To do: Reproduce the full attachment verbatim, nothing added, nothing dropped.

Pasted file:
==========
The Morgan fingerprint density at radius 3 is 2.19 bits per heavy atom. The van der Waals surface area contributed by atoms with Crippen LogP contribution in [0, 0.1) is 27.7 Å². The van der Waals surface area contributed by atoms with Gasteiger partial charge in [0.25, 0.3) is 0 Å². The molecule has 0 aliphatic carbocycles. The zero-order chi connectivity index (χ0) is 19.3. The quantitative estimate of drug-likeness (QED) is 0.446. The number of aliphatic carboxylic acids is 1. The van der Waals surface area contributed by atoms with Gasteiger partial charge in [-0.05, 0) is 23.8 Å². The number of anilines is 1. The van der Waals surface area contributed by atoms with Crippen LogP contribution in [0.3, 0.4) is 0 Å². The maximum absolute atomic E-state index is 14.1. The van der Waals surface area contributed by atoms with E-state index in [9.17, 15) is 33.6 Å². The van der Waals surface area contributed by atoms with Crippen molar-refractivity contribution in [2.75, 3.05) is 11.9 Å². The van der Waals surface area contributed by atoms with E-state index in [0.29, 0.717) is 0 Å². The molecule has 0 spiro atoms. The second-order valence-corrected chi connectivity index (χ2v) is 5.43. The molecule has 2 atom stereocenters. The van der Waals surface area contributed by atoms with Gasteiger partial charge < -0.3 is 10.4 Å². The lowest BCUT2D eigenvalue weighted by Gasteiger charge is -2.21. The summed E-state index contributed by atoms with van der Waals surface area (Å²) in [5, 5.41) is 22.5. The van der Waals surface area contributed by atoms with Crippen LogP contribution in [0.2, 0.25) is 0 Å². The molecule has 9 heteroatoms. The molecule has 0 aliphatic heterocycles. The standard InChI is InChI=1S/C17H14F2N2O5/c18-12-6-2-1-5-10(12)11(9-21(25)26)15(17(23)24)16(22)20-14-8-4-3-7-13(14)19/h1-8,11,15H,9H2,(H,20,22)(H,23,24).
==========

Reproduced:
The Morgan fingerprint density at radius 3 is 2.19 bits per heavy atom. The van der Waals surface area contributed by atoms with Crippen LogP contribution in [0, 0.1) is 27.7 Å². The van der Waals surface area contributed by atoms with Gasteiger partial charge in [0.25, 0.3) is 0 Å². The molecule has 0 aliphatic carbocycles. The zero-order chi connectivity index (χ0) is 19.3. The quantitative estimate of drug-likeness (QED) is 0.446. The number of aliphatic carboxylic acids is 1. The van der Waals surface area contributed by atoms with Gasteiger partial charge in [-0.05, 0) is 23.8 Å². The number of anilines is 1. The van der Waals surface area contributed by atoms with Crippen LogP contribution in [0.3, 0.4) is 0 Å². The maximum absolute atomic E-state index is 14.1. The van der Waals surface area contributed by atoms with E-state index in [9.17, 15) is 33.6 Å². The van der Waals surface area contributed by atoms with Crippen molar-refractivity contribution in [2.75, 3.05) is 11.9 Å². The van der Waals surface area contributed by atoms with E-state index in [0.29, 0.717) is 0 Å². The molecule has 0 spiro atoms. The second-order valence-corrected chi connectivity index (χ2v) is 5.43. The molecule has 2 atom stereocenters. The van der Waals surface area contributed by atoms with Gasteiger partial charge < -0.3 is 10.4 Å². The lowest BCUT2D eigenvalue weighted by Gasteiger charge is -2.21. The summed E-state index contributed by atoms with van der Waals surface area (Å²) in [5, 5.41) is 22.5. The van der Waals surface area contributed by atoms with Crippen LogP contribution in [0.2, 0.25) is 0 Å². The molecule has 9 heteroatoms. The molecule has 0 aliphatic heterocycles. The standard InChI is InChI=1S/C17H14F2N2O5/c18-12-6-2-1-5-10(12)11(9-21(25)26)15(17(23)24)16(22)20-14-8-4-3-7-13(14)19/h1-8,11,15H,9H2,(H,20,22)(H,23,24).